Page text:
Smartphones have forever changed humanity. I’m convinced they constitute one of the greatest inflection points in human history, on par the discovery of the wheel or the Industrial Revolution. But still, does everything need its own app? I mean, seriously, a pocket supercomputer is beyond the wildest dreams of even folks in the early ‘90s, but do I have to have an app for each coffee shop I want to order from?

It’s great, sure, the convenience of it all, but there may also be costs, especially if your coffee app of choice is for Tim Hortons. The Canadian coffee and donut brand’s app has been tracking users’ movements without their consent, even when the app wasn’t in use.

It’s all very disptopian, dis-spro-pian even. As reported by Ars Technica, the app would track users location and movements every few minutes of every day, whether the app was actively in use or not. According to an announcement by Canada’s Office of the Privacy Commissioner based on their own investigation, “The Tim Hortons app asked for permission to access the mobile device’s geolocation functions but misled many users to believe information would only be accessed when the app was in use. In reality, the app tracked users as long as the device was on, continually collecting their location data.” With those data points, it would infer where the user lived, worked, when they were traveling, and would “generate an event” any time they went to a Tim Horton’s competitor, a sports venue, and to and from their home and office.

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The surveillance was first discovered thanks to a reporter at the Financial Post, who found through his own use of the app that his geolocation had been recorded over 2,700 times in less than five months, despite being told that it only tracked location while the app was in use. That June 2020 report kicked off the investigation by the Canadian government that now finds the app was acting in violation of the country’s privacy laws.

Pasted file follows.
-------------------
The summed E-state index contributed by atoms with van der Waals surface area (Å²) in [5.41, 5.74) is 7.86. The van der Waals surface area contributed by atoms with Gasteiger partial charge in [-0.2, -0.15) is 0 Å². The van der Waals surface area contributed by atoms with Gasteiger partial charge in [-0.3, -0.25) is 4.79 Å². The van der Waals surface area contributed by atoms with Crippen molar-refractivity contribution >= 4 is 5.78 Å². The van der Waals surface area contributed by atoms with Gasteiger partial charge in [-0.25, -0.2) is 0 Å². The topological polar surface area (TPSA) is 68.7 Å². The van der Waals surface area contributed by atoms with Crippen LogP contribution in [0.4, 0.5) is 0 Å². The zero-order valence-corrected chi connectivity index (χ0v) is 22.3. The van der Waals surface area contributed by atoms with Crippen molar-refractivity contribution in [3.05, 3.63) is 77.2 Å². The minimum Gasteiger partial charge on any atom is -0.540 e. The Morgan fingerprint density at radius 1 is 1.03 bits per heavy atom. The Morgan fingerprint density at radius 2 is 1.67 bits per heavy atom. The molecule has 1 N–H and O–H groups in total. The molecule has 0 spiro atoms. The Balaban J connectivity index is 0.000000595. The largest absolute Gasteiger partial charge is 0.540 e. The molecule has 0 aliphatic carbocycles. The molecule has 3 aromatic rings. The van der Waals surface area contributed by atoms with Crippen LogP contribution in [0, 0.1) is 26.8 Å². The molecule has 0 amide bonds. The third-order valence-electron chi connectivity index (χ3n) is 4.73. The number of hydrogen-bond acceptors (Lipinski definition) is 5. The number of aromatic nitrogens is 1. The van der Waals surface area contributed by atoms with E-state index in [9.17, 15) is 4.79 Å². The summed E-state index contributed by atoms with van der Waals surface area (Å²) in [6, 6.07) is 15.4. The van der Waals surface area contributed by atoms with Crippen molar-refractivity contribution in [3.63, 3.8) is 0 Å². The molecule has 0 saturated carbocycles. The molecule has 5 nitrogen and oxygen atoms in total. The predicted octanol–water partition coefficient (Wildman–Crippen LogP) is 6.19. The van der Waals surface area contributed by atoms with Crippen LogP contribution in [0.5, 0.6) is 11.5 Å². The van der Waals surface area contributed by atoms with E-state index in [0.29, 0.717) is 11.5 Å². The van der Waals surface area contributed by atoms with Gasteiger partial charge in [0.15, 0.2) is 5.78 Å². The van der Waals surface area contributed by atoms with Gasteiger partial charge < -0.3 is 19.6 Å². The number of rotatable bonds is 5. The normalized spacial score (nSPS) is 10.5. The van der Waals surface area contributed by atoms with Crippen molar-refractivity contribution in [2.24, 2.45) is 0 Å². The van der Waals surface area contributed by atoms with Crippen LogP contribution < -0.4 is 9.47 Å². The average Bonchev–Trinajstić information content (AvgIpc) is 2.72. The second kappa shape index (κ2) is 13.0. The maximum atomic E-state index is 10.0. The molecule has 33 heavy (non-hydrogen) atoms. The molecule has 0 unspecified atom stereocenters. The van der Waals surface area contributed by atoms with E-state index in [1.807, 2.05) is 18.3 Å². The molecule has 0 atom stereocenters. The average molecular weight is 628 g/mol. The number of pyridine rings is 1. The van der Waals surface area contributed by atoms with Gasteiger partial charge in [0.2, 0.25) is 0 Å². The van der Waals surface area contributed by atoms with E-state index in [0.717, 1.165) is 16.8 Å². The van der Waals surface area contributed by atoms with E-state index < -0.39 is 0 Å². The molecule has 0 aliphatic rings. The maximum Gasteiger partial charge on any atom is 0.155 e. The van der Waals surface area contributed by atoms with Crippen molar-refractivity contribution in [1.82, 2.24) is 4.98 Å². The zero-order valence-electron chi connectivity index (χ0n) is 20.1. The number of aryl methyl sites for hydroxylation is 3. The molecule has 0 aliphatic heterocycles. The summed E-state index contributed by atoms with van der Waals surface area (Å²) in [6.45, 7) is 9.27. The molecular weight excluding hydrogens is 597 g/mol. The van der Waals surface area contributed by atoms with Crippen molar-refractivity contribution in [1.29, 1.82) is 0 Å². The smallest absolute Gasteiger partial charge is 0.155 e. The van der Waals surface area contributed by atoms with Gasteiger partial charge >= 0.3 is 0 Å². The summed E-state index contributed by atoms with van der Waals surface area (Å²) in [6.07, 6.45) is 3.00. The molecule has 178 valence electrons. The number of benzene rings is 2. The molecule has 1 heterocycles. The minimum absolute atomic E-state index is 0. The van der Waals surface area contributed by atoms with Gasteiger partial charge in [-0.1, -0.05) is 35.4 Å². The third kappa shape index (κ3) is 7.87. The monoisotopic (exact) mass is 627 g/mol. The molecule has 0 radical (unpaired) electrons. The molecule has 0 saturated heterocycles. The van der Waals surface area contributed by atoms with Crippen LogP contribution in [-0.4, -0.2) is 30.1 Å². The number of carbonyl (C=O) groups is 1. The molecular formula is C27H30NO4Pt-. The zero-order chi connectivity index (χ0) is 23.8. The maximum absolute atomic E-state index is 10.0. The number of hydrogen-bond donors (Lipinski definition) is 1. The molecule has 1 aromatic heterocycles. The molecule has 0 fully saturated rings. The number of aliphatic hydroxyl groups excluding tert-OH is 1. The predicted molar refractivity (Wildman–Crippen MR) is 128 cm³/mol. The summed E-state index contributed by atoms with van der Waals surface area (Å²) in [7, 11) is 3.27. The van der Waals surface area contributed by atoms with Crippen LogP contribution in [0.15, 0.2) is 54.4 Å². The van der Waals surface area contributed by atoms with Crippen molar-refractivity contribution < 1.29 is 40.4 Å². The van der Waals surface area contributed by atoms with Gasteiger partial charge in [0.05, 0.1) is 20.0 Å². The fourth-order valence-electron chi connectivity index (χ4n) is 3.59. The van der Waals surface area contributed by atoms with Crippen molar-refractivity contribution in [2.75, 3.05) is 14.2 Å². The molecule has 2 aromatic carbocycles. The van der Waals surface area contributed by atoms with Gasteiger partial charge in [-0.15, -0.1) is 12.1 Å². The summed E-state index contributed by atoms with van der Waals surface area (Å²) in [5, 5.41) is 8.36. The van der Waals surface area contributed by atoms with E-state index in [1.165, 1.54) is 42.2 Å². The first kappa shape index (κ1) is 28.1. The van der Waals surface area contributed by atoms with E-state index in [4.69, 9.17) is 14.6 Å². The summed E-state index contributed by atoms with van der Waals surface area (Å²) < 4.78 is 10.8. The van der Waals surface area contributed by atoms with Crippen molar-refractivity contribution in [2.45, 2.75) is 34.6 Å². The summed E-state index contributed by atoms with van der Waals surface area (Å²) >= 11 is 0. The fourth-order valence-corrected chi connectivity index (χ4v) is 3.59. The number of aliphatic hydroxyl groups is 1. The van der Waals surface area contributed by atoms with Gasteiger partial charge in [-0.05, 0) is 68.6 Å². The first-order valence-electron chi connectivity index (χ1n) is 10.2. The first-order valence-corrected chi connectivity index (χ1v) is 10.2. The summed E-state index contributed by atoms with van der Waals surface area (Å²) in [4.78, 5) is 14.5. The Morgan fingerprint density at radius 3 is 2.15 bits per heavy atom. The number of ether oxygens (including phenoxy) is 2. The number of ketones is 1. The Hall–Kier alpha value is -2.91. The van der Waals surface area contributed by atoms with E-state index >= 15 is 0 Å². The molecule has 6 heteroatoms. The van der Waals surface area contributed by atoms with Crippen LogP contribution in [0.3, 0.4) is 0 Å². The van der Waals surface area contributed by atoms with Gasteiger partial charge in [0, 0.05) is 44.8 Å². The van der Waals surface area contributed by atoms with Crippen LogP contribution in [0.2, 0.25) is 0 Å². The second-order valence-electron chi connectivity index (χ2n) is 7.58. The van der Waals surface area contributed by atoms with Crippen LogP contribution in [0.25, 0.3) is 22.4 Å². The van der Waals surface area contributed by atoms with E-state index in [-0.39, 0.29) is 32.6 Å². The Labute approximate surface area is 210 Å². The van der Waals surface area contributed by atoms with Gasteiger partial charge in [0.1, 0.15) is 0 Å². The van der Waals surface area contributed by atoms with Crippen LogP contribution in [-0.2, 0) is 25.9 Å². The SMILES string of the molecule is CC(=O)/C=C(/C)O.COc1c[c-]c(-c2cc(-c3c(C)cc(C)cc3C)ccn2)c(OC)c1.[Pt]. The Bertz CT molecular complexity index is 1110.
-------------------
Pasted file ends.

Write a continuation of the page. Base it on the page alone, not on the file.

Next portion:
Tim Hortons halted collecting geolocation data via its app shortly after the investigation begin, but because their contract with an American location services supplier “contained language so vague and permissive that it would have allowed the company to sell ‘de-identified’ location data for its own purposes,” per the Office of the Privacy Commissioner,” halting collecting data didn’t equate to eliminating the risk of surveillance. There still exists “a real risk that de-identified geolocation data could be re-identified.”

According to Ars Technica, the coffee and donuts brand doesn’t appear to be facing any punishment for the violation. The company has been made to delete any location data they still had, as well as instruct their third-party partners to do the same, and has agreed to “implement the agencies’ recommendations” to bring the app into compliance with Canadian privacy laws.

It’s like the old saying goes: It’s better to beg for forgiveness for illegally collecting users’ location information than ask for permission to legally do so, because there are literally no consequences for you actions and you don’t want to miss out on all that sweet, sweet data, softly falling all around us like so much icing sugar atop the cake donut of modern life.

Zac Cadwalader is the managing editor at Sprudge Media Network and a staff writer based in Dallas. Read more Zac Cadwalader on Sprudge.